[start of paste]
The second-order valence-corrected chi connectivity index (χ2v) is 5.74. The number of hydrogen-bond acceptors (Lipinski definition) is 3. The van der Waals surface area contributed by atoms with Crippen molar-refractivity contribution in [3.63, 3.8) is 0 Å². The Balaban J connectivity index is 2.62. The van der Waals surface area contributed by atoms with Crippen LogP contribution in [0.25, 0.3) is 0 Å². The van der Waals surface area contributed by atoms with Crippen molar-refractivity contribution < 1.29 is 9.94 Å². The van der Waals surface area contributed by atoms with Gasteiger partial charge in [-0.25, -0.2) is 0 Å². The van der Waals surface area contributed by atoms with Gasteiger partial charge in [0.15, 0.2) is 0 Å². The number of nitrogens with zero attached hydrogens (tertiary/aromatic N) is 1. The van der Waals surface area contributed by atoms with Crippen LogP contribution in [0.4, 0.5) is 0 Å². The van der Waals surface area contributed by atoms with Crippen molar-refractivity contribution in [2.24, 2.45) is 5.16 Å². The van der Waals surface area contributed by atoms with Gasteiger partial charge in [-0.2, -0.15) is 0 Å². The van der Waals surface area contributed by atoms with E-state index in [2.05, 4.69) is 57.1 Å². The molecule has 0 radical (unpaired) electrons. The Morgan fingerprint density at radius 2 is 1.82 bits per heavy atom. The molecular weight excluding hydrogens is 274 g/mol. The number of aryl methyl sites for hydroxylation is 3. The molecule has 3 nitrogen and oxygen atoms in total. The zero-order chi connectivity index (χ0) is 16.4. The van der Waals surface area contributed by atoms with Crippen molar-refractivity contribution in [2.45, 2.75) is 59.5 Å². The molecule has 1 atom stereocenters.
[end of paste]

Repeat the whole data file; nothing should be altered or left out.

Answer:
The second-order valence-corrected chi connectivity index (χ2v) is 5.74. The number of hydrogen-bond acceptors (Lipinski definition) is 3. The van der Waals surface area contributed by atoms with Crippen molar-refractivity contribution in [3.63, 3.8) is 0 Å². The Balaban J connectivity index is 2.62. The van der Waals surface area contributed by atoms with Crippen LogP contribution in [0.25, 0.3) is 0 Å². The van der Waals surface area contributed by atoms with Crippen molar-refractivity contribution < 1.29 is 9.94 Å². The van der Waals surface area contributed by atoms with Gasteiger partial charge in [-0.25, -0.2) is 0 Å². The van der Waals surface area contributed by atoms with Gasteiger partial charge in [0.15, 0.2) is 0 Å². The number of nitrogens with zero attached hydrogens (tertiary/aromatic N) is 1. The van der Waals surface area contributed by atoms with Crippen LogP contribution in [0.4, 0.5) is 0 Å². The van der Waals surface area contributed by atoms with Crippen molar-refractivity contribution in [2.24, 2.45) is 5.16 Å². The van der Waals surface area contributed by atoms with Gasteiger partial charge in [-0.2, -0.15) is 0 Å². The van der Waals surface area contributed by atoms with E-state index in [2.05, 4.69) is 57.1 Å². The molecule has 0 radical (unpaired) electrons. The Morgan fingerprint density at radius 2 is 1.82 bits per heavy atom. The molecular weight excluding hydrogens is 274 g/mol. The number of aryl methyl sites for hydroxylation is 3. The molecule has 3 nitrogen and oxygen atoms in total. The zero-order chi connectivity index (χ0) is 16.4. The van der Waals surface area contributed by atoms with Crippen molar-refractivity contribution in [2.45, 2.75) is 59.5 Å². The molecule has 1 atom stereocenters.